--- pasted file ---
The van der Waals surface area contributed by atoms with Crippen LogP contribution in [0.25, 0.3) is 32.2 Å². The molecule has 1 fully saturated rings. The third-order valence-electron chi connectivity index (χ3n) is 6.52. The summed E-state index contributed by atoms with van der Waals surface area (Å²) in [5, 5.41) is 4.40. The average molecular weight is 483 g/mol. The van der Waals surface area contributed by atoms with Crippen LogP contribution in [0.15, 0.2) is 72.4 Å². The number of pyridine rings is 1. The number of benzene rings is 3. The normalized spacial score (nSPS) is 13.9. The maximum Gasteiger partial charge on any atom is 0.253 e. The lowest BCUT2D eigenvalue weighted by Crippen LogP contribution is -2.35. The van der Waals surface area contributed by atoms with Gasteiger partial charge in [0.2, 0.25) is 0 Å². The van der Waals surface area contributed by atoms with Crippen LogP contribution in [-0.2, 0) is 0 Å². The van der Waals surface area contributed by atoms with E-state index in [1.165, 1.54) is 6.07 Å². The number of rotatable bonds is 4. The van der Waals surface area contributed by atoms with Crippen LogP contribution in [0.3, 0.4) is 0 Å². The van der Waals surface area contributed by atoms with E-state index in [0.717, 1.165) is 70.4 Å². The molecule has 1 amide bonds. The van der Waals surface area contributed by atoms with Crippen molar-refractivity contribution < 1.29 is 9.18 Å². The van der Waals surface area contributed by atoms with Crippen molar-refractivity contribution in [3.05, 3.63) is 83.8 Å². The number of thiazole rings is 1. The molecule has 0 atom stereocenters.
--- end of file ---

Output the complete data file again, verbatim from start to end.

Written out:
The van der Waals surface area contributed by atoms with Crippen LogP contribution in [0.25, 0.3) is 32.2 Å². The molecule has 1 fully saturated rings. The third-order valence-electron chi connectivity index (χ3n) is 6.52. The summed E-state index contributed by atoms with van der Waals surface area (Å²) in [5, 5.41) is 4.40. The average molecular weight is 483 g/mol. The van der Waals surface area contributed by atoms with Crippen LogP contribution in [0.15, 0.2) is 72.4 Å². The number of pyridine rings is 1. The number of benzene rings is 3. The normalized spacial score (nSPS) is 13.9. The maximum Gasteiger partial charge on any atom is 0.253 e. The lowest BCUT2D eigenvalue weighted by Crippen LogP contribution is -2.35. The van der Waals surface area contributed by atoms with Gasteiger partial charge in [0.2, 0.25) is 0 Å². The van der Waals surface area contributed by atoms with Crippen LogP contribution in [-0.2, 0) is 0 Å². The van der Waals surface area contributed by atoms with E-state index in [1.165, 1.54) is 6.07 Å². The number of rotatable bonds is 4. The van der Waals surface area contributed by atoms with Crippen LogP contribution in [0.3, 0.4) is 0 Å². The van der Waals surface area contributed by atoms with E-state index in [0.717, 1.165) is 70.4 Å². The molecule has 1 amide bonds. The van der Waals surface area contributed by atoms with Crippen molar-refractivity contribution < 1.29 is 9.18 Å². The van der Waals surface area contributed by atoms with Crippen molar-refractivity contribution in [3.05, 3.63) is 83.8 Å². The number of thiazole rings is 1. The molecule has 0 atom stereocenters.